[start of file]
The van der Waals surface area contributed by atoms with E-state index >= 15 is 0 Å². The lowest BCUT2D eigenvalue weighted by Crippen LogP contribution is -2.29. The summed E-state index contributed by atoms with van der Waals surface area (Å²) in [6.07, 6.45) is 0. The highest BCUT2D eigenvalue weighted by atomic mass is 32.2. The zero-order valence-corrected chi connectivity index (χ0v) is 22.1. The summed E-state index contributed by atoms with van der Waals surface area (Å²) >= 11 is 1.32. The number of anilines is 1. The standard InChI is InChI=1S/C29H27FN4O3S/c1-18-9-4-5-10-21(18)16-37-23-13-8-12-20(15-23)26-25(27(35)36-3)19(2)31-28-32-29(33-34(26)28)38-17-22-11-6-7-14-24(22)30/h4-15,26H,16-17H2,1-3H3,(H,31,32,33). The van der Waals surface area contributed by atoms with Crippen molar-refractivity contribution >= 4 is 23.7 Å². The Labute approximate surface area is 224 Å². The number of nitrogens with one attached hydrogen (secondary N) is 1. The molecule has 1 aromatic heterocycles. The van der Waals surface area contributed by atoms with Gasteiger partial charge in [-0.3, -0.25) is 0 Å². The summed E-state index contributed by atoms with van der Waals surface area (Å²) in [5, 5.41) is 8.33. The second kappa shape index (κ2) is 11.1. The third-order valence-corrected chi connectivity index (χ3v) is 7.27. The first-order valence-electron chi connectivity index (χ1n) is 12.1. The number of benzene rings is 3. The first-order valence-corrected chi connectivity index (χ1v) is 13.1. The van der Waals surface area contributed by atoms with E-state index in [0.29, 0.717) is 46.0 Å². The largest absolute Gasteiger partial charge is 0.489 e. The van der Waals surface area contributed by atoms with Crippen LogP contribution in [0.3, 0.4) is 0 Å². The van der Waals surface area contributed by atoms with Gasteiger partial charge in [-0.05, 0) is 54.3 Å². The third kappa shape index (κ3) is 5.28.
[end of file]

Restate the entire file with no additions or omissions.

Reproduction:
The van der Waals surface area contributed by atoms with E-state index >= 15 is 0 Å². The lowest BCUT2D eigenvalue weighted by Crippen LogP contribution is -2.29. The summed E-state index contributed by atoms with van der Waals surface area (Å²) in [6.07, 6.45) is 0. The highest BCUT2D eigenvalue weighted by atomic mass is 32.2. The zero-order valence-corrected chi connectivity index (χ0v) is 22.1. The summed E-state index contributed by atoms with van der Waals surface area (Å²) >= 11 is 1.32. The number of anilines is 1. The standard InChI is InChI=1S/C29H27FN4O3S/c1-18-9-4-5-10-21(18)16-37-23-13-8-12-20(15-23)26-25(27(35)36-3)19(2)31-28-32-29(33-34(26)28)38-17-22-11-6-7-14-24(22)30/h4-15,26H,16-17H2,1-3H3,(H,31,32,33). The van der Waals surface area contributed by atoms with Crippen molar-refractivity contribution >= 4 is 23.7 Å². The Labute approximate surface area is 224 Å². The number of nitrogens with one attached hydrogen (secondary N) is 1. The molecule has 1 aromatic heterocycles. The van der Waals surface area contributed by atoms with Gasteiger partial charge in [-0.3, -0.25) is 0 Å². The summed E-state index contributed by atoms with van der Waals surface area (Å²) in [5, 5.41) is 8.33. The second kappa shape index (κ2) is 11.1. The third-order valence-corrected chi connectivity index (χ3v) is 7.27. The first-order valence-electron chi connectivity index (χ1n) is 12.1. The number of benzene rings is 3. The first-order valence-corrected chi connectivity index (χ1v) is 13.1. The van der Waals surface area contributed by atoms with E-state index in [0.29, 0.717) is 46.0 Å². The largest absolute Gasteiger partial charge is 0.489 e. The van der Waals surface area contributed by atoms with Crippen LogP contribution in [0.3, 0.4) is 0 Å². The van der Waals surface area contributed by atoms with Gasteiger partial charge in [-0.05, 0) is 54.3 Å². The third kappa shape index (κ3) is 5.28.